% of schools with students who have regular access to facilities and equipment that support physical activity (e.g., gymnasium, outdoor playgrounds, sporting fields, multipurpose space for physical activity, equipment in good condition) *.
|Community and Environment||% of children or parents who perceive their community/municipality is doing a good job at promoting physical activity (e.g., variety, location, cost, quality) *.|
% of communities/municipalities that report they have policies promoting physical activity.
% of communities/municipalities that report they have infrastructure (e.g., sidewalks, trails, paths, bike lanes) specifically geared toward promoting physical activity.
% of children or parents who report having facilities, programs, parks, and playgrounds available to them in their community *.
% of children or parents who report living in a safe neighbourhood where they can be physically active.*
% of children or parents who report having well-maintained facilities, parks, and playgrounds in their community that are safe to use.
|Government||Evidence of leadership and commitment in providing physical activity opportunities for all children and young people. Allocated funds and resources for the implementation of physical activity promotion strategies and initiatives for all children and young people. Demonstrated progress through the key stages of public policy making (i.e., policy agenda, policy formation, policy implementation, policy evaluation and decisions about the future). HEPA PAT v2 and the scoring rubric published by Ward et al.  *|
|Physical Literacy||% of children and young people who are physically active, physically competent, motivated, confident and possess knowledge and understanding within the cognitive domain of physical literacy *.|
|Inc||Incomplete, insufficient or inadequate information to assign a grade|
|Data Source||Sample Size||Age Range||Indicator(s) Used|
|School Health Research Network Student Health and Wellbeing Survey||110,877||11–16 years||Overall Physical Activity, Sedentary Behaviours, Active Play, Active Transportation, School, Physical Literacy|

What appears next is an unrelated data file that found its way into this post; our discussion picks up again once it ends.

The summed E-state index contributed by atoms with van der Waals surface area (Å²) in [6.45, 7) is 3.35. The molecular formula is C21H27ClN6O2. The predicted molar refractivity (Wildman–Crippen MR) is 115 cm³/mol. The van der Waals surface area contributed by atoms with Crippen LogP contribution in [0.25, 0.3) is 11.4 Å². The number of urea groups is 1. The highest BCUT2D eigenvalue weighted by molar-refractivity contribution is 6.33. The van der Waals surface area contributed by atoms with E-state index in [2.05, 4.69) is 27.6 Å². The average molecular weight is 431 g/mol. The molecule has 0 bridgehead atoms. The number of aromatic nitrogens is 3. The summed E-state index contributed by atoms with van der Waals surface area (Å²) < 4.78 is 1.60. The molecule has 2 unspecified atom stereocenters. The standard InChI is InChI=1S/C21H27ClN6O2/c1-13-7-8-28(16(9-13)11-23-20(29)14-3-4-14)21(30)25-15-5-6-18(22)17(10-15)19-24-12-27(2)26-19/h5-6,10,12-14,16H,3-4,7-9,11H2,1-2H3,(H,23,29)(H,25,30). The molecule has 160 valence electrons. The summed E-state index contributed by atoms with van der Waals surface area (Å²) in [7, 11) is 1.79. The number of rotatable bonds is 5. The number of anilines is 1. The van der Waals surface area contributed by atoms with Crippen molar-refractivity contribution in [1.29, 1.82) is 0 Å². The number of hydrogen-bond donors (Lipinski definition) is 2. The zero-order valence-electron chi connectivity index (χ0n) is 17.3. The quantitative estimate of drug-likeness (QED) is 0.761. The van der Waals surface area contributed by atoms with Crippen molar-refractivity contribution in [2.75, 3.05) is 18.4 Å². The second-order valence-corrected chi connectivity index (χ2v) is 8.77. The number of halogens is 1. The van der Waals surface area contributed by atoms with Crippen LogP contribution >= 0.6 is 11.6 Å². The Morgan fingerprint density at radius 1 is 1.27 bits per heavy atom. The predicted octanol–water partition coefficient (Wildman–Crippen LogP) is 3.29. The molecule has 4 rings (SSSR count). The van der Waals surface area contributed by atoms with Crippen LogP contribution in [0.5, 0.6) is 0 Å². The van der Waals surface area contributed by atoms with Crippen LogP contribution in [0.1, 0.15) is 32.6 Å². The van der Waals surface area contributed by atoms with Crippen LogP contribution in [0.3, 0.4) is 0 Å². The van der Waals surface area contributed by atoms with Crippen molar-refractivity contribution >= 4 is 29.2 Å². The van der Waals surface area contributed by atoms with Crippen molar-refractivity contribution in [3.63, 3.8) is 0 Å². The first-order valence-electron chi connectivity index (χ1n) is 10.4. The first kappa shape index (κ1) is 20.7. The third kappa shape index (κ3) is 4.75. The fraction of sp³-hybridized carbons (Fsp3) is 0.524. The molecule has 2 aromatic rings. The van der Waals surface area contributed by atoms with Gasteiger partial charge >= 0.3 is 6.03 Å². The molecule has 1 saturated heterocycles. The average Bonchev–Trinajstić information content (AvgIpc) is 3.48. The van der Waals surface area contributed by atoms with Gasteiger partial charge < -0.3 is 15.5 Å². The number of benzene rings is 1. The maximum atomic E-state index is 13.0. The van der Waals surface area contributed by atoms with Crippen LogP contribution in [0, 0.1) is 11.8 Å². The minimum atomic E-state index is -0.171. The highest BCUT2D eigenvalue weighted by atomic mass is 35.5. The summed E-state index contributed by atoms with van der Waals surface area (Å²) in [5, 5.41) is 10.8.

|School Health Research Network School Environment Questionnaire||167 secondary school senior leaders||n/a||School|
|Health and Attainment of Pupils in a Primary Education Network||1329||8–11 years||Overall Physical Activity, Sedentary Behaviours, Active Transportation, School, Community and Environment, Physical Literacy|
|School Sport Participation Survey||118,893||7–16 years||Organised Sport Participation, Family and Peers, School, Physical Literacy|
|School Sport Provision Survey||869 primary school PE teacher/coordinators186 secondary school PE teacher/coordinators||n/a||School|
|Further Education Sport and Active Lifestyles Survey||3857||16+ years||Organised Sport Participation, Physical Literacy|
|Play Sufficiency Child Survey Analysis||5884||4–18 years||Active Play, Active Transportation, Family and Peers, Community and Environment|
|The National Survey for Wales||11,922|
|Active Transportation, Family and Peers, Community and Environment|
|Swan-Linx and Bridge-Linx Data||4778||9–12 years||Physical Fitness|
|Dragon Challenge||4555||9–12 years||Physical Literacy|
|Movement Assessment Battery for Children||92||5–7 years||Physical Literacy|
|Overall Physical Activity||D−||D−||D+||F|
|Organised Sport and Physical Activity||C−||C||C+||C|
|Family and Peer Influence||D||D+||D||D+|
|Community and Environment||B||C||Inc||C|
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Richards, A.B.; Mackintosh, K.A.; Swindell, N.; Ward, M.; Marchant, E.; James, M.; Edwards, L.C.; Tyler, R.; Blain, D.; Wainwright, N.; Nicholls, S.; Mannello, M.; Morgan, K.; Evans, T.; Stratton, G. WALES 2021 Active Healthy Kids (AHK) Report Card: The Fourth Pandemic of Childhood Inactivity. Int. J. Environ. Res. Public Health 2022, 19, 8138. https://doi.org/10.3390/ijerph19138138
Richards AB, Mackintosh KA, Swindell N, Ward M, Marchant E, James M, Edwards LC, Tyler R, Blain D, Wainwright N, Nicholls S, Mannello M, Morgan K, Evans T, Stratton G. WALES 2021 Active Healthy Kids (AHK) Report Card: The Fourth Pandemic of Childhood Inactivity. International Journal of Environmental Research and Public Health. 2022; 19(13):8138. https://doi.org/10.3390/ijerph19138138Chicago/Turabian Style
Richards, Amie B., Kelly A. Mackintosh, Nils Swindell, Malcolm Ward, Emily Marchant, Michaela James, Lowri C. Edwards, Richard Tyler, Dylan Blain, Nalda Wainwright, Sarah Nicholls, Marianne Mannello, Kelly Morgan, Tim Evans, and Gareth Stratton. 2022. "WALES 2021 Active Healthy Kids (AHK) Report Card: The Fourth Pandemic of Childhood Inactivity" International Journal of Environmental Research and Public Health 19, no. 13: 8138. https://doi.org/10.3390/ijerph19138138